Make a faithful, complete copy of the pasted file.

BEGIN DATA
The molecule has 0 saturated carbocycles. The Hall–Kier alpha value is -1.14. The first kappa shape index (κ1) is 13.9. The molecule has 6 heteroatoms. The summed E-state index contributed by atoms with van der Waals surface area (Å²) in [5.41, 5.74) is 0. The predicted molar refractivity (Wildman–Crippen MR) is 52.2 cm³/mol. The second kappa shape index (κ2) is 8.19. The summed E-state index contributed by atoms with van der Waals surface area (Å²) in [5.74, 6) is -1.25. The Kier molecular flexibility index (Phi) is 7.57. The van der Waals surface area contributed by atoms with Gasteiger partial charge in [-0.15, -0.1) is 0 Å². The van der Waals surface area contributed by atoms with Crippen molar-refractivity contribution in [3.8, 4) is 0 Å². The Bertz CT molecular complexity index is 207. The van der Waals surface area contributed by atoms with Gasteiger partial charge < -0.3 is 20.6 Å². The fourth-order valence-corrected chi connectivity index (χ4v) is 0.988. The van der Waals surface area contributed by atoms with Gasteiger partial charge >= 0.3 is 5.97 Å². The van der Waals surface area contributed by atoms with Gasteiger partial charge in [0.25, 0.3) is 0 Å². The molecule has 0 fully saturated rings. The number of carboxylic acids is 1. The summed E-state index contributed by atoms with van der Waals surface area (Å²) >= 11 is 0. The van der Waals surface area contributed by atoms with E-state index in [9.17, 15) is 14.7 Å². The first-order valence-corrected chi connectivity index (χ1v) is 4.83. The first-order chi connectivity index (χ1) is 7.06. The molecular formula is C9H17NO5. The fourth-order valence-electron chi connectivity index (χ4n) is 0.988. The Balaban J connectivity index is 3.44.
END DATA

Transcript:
The molecule has 0 saturated carbocycles. The Hall–Kier alpha value is -1.14. The first kappa shape index (κ1) is 13.9. The molecule has 6 heteroatoms. The summed E-state index contributed by atoms with van der Waals surface area (Å²) in [5.41, 5.74) is 0. The predicted molar refractivity (Wildman–Crippen MR) is 52.2 cm³/mol. The second kappa shape index (κ2) is 8.19. The summed E-state index contributed by atoms with van der Waals surface area (Å²) in [5.74, 6) is -1.25. The Kier molecular flexibility index (Phi) is 7.57. The van der Waals surface area contributed by atoms with Gasteiger partial charge in [-0.15, -0.1) is 0 Å². The van der Waals surface area contributed by atoms with Crippen molar-refractivity contribution in [3.8, 4) is 0 Å². The Bertz CT molecular complexity index is 207. The van der Waals surface area contributed by atoms with Gasteiger partial charge < -0.3 is 20.6 Å². The fourth-order valence-corrected chi connectivity index (χ4v) is 0.988. The van der Waals surface area contributed by atoms with Gasteiger partial charge >= 0.3 is 5.97 Å². The van der Waals surface area contributed by atoms with Gasteiger partial charge in [0.25, 0.3) is 0 Å². The molecule has 0 fully saturated rings. The number of carboxylic acids is 1. The summed E-state index contributed by atoms with van der Waals surface area (Å²) >= 11 is 0. The van der Waals surface area contributed by atoms with E-state index in [9.17, 15) is 14.7 Å². The first-order valence-corrected chi connectivity index (χ1v) is 4.83. The first-order chi connectivity index (χ1) is 7.06. The molecular formula is C9H17NO5. The fourth-order valence-electron chi connectivity index (χ4n) is 0.988. The Balaban J connectivity index is 3.44.